B-Schools Teach American-Style Networking Skills

We’ve recently covered the topic of travel and study abroad on this blog as a key toward gaining cross-cultural competence for American students and professionals. But attaining a level of comfort in unfamiliar settings applies equally to international students studying business in the United States.

Recently, the Wall Street Journal explored how some MBA programs are teaching American-style networking to students from other countries who feel uncomfortable with what can be perceived as an overly casual, artificial, or outgoing approach to making professional connections.

To smooth the road for international students who may find their employment prospects limited by these cultural differences, the WSJ says schools have recently increased their efforts to train foreign students in the soft skills American employers expect, from appropriate email greetings to making small talk at networking events.

The majority of international students at U.S. MBA programs come from Asia, where the cultural differences related to networking are stark. However, even European students often find it awkward to send introductory emails or chat up strangers at networking events, the article notes, even though both practices are commonplace in the job-search process in this country.

International students see Americans as “all hellishly extroverted,” Dan Beaudry, author of “Power Ties: The International Student’s Guide to Finding a Job in the United States,” tells the WSJ. “They think, ‘isn’t it rude for me to call up somebody I don’t know to ask for their time and their advice?’” he says.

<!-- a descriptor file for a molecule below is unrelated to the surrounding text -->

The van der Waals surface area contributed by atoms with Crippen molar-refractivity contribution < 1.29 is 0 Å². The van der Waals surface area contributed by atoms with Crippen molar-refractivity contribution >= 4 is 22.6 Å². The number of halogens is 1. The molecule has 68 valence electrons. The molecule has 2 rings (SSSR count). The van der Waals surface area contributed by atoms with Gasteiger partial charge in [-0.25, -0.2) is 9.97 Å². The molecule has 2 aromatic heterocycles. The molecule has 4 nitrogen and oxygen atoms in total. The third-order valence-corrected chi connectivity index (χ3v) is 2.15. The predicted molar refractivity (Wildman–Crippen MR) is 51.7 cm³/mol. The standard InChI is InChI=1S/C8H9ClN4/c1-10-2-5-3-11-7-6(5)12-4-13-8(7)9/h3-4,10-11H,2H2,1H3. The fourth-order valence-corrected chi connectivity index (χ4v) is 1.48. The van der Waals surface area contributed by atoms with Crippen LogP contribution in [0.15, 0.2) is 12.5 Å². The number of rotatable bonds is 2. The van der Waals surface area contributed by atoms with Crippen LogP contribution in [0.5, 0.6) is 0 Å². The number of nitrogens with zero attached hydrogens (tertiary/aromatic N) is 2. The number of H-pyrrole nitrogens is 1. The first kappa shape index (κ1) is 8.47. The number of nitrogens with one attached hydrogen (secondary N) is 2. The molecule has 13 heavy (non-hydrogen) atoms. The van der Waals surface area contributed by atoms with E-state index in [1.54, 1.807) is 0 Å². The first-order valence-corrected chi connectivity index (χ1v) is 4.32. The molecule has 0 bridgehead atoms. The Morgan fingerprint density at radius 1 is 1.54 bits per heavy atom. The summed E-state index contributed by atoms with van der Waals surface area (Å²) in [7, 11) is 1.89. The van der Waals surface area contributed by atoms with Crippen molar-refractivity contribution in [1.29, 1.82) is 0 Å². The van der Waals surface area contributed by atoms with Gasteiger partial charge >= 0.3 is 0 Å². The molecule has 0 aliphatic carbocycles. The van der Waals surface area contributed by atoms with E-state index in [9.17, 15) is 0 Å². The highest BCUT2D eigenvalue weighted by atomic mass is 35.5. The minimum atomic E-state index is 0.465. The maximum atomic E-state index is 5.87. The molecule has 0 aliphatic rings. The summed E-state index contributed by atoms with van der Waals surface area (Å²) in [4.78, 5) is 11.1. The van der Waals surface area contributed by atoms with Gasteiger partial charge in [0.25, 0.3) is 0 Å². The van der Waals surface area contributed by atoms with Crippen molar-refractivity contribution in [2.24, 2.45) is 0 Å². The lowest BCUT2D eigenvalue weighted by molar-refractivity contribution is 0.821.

Career centers worry these cultural differences put international students at a disadvantage during their internship and job searches. But, through forums discussing communication differences, coaching workshops designed to help students develop elevator pitches for potential employers, and mock-interviews to troubleshoot areas of weakness, today’s MBA programs are making the networking customs of the U.S. less daunting for international students.

Cultural acclimation can challenge even the most well-traveled individuals, but international MBA students have much to offer their American peers, and learning how to network “American-style” will put them on equal footing with their classmates when competing for those prime employment opportunities.

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